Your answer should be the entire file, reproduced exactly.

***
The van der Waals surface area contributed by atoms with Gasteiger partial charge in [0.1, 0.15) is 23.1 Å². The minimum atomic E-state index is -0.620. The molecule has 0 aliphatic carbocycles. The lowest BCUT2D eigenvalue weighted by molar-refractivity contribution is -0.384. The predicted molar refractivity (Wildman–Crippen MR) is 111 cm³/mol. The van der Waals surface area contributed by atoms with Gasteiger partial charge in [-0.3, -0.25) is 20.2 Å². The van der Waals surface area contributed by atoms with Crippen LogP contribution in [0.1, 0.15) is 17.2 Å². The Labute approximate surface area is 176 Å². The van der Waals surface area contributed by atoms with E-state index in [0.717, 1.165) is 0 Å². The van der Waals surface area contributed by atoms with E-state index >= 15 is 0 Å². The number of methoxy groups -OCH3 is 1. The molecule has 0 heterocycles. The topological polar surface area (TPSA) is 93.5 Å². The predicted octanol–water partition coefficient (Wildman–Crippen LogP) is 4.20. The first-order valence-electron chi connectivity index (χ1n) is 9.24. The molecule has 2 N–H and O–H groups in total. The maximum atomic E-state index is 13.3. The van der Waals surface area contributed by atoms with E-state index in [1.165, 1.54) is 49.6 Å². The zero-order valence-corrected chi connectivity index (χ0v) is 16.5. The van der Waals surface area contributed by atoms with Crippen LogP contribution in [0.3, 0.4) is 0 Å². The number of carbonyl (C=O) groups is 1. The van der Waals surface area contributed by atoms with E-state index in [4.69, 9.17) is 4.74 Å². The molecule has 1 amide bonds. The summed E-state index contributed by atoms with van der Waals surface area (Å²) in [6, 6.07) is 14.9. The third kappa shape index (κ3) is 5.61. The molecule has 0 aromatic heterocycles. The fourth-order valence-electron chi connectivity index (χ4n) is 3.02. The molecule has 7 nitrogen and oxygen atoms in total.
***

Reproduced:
The van der Waals surface area contributed by atoms with Gasteiger partial charge in [0.1, 0.15) is 23.1 Å². The minimum atomic E-state index is -0.620. The molecule has 0 aliphatic carbocycles. The lowest BCUT2D eigenvalue weighted by molar-refractivity contribution is -0.384. The predicted molar refractivity (Wildman–Crippen MR) is 111 cm³/mol. The van der Waals surface area contributed by atoms with Gasteiger partial charge in [-0.3, -0.25) is 20.2 Å². The van der Waals surface area contributed by atoms with Crippen LogP contribution in [0.1, 0.15) is 17.2 Å². The Labute approximate surface area is 176 Å². The van der Waals surface area contributed by atoms with E-state index in [0.717, 1.165) is 0 Å². The van der Waals surface area contributed by atoms with E-state index >= 15 is 0 Å². The number of methoxy groups -OCH3 is 1. The molecule has 0 heterocycles. The topological polar surface area (TPSA) is 93.5 Å². The predicted octanol–water partition coefficient (Wildman–Crippen LogP) is 4.20. The first-order valence-electron chi connectivity index (χ1n) is 9.24. The molecule has 2 N–H and O–H groups in total. The maximum atomic E-state index is 13.3. The van der Waals surface area contributed by atoms with E-state index in [1.165, 1.54) is 49.6 Å². The zero-order valence-corrected chi connectivity index (χ0v) is 16.5. The van der Waals surface area contributed by atoms with Crippen LogP contribution in [0.3, 0.4) is 0 Å². The number of carbonyl (C=O) groups is 1. The van der Waals surface area contributed by atoms with E-state index in [4.69, 9.17) is 4.74 Å². The molecule has 1 amide bonds. The summed E-state index contributed by atoms with van der Waals surface area (Å²) in [6, 6.07) is 14.9. The third kappa shape index (κ3) is 5.61. The molecule has 0 aromatic heterocycles. The fourth-order valence-electron chi connectivity index (χ4n) is 3.02. The molecule has 7 nitrogen and oxygen atoms in total.